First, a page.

Movie Review – Bradley Cooper hits his mark in American Sniper

     Oscar season has officially gotten into high gear since the nominations were made. I’ll go into those later in a new post to give my picks. Occasionally, I’ll go see one of the heavy favorites as Oscar night approaches. American Sniper definitely casts a strong ballot for best picture.

     American Sniper chronicles the life of Chris Kyle, a born and raised Texan, who decides to serve his country when he joins the Navy SEALS as a sniper. His pinpoint accuracy help establish him as a legend. When he comes back home to his wife (Sienna Miller) and children, Kyle carries the wounds of war and finds that he can’t leave the battlefield behind.

     This film was commanded by director Clint Eastwood so I knew that he would do his best to honor this story but after the film, I wasn’t sure of the message that Eastwood wanted audiences to get. While the film is powerful and honors our soldiers overseas, I believe the emotions of the film were getting lost amid the violence and the psychological aftermath of Kyle’s actions very quickly.

     The film does a great job in chronicling the real-life sniper’s four tours in the Iraq War, showing his rise from basic training and being deployed to becoming the most lethal marksman in U.S. History. A bulked-up Bradley Cooper channeled Kyle’s patriotic cowboy charisma with a cool but commanding force, owning the role. Cooper was able to display Kyle’s confidence, intensity, and vulnerability from the horrors of war. Bradley’s performance helped secure his third consecutive Best Actor nomination and I believe that he made a strong case for it.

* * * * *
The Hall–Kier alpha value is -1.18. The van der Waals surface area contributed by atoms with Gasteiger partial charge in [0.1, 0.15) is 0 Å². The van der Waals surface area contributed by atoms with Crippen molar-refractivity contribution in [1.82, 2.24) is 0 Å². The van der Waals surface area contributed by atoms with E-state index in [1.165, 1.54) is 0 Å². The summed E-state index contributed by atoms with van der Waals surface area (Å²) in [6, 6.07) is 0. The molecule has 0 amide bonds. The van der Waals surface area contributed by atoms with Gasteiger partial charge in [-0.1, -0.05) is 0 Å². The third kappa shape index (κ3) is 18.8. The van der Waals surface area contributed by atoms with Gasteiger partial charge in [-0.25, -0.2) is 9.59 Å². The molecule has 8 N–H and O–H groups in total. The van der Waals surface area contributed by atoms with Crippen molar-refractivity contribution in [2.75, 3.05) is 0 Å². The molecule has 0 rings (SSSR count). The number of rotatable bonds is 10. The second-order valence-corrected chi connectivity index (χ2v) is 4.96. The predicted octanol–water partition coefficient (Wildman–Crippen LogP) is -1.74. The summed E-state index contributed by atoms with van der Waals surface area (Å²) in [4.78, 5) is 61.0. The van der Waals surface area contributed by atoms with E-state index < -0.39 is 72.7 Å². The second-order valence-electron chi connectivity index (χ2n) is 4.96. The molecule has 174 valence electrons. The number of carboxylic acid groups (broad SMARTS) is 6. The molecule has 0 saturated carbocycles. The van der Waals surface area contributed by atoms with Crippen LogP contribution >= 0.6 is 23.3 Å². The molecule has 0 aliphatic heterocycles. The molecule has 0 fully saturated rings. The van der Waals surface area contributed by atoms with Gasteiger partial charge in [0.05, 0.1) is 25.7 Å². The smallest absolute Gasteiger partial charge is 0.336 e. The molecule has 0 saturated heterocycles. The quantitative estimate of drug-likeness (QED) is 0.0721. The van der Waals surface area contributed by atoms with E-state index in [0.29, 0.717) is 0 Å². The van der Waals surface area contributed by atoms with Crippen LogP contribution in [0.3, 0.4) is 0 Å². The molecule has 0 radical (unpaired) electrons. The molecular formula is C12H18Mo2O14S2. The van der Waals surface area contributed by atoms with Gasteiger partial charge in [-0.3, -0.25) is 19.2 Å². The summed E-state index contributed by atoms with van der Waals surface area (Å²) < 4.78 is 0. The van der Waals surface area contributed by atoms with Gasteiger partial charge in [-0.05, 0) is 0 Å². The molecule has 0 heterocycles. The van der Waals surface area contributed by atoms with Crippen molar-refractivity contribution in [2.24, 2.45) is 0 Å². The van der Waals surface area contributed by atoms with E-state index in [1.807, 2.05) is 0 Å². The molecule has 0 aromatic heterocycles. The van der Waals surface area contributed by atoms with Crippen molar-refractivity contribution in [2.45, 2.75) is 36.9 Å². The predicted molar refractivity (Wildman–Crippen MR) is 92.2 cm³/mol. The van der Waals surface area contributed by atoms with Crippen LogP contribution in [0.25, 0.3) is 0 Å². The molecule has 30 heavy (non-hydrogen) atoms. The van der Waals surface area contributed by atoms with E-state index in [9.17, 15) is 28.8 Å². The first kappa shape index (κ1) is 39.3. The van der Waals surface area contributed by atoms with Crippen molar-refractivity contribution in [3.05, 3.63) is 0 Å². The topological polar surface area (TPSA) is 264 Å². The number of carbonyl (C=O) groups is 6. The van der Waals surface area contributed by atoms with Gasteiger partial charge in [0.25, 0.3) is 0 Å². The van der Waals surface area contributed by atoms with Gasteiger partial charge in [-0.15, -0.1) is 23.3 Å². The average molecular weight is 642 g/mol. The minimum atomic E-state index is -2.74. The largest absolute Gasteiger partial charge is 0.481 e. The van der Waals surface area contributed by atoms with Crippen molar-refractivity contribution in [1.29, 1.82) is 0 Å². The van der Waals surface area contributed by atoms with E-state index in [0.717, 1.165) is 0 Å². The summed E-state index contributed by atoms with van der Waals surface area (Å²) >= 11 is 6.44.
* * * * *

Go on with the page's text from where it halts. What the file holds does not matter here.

While the movie is not perfect and the message might get muddled, what is undeniable is the white-knuckle force of the scenes with Kyle taking aim behind the scope of his sniper rifle. The opening scene definitely sets us up for the action. Perched on a rooftop, Kyle looks through the scope and sees an Iraqi mother and child walk into the road. They seem harmless. When the woman pulls out something that might or might not be a grenade to her son. In seconds that seem to stretch on and laced with tension, the audience experiences the pressure Kyle is under by having the choice of life and death behind the pull of a trigger.

     American Sniper could have used a few more scenes like this. One major issue that I felt could have strengthened Cooper’s role is how Kyle really feels about what he does. He seems very straight-forward about his mission, seemingly undisturbed by the violence around him until near the end of film. Kyle feels justified in each shot that he took during the war and he doesn’t have that hindsight moment of how bothersome it might be for someone to kill a man. We don’t get into that until near the last half hour of the film, when Kyle returns home and haunted by his experience. There should have been more sprinklings of that throughout the movie.

     Overall, the film might seem like a repetition of combat missions and one-dimensional targets like other war films but it is more than that because of Eastwood’s direction and Cooper’s performance that pushes it above the others. While I’m not sure if it’ll win the Best Picture award (The Theory of Everything, anyone?), Cooper definitely should have serious consideration for Best Actor.

     I definitely recommend this film if you are looking for a great Oscar-nominated flick to go to the theater to see and I’ll almost guarantee that you’ll hear a few claps from some members of the audience.

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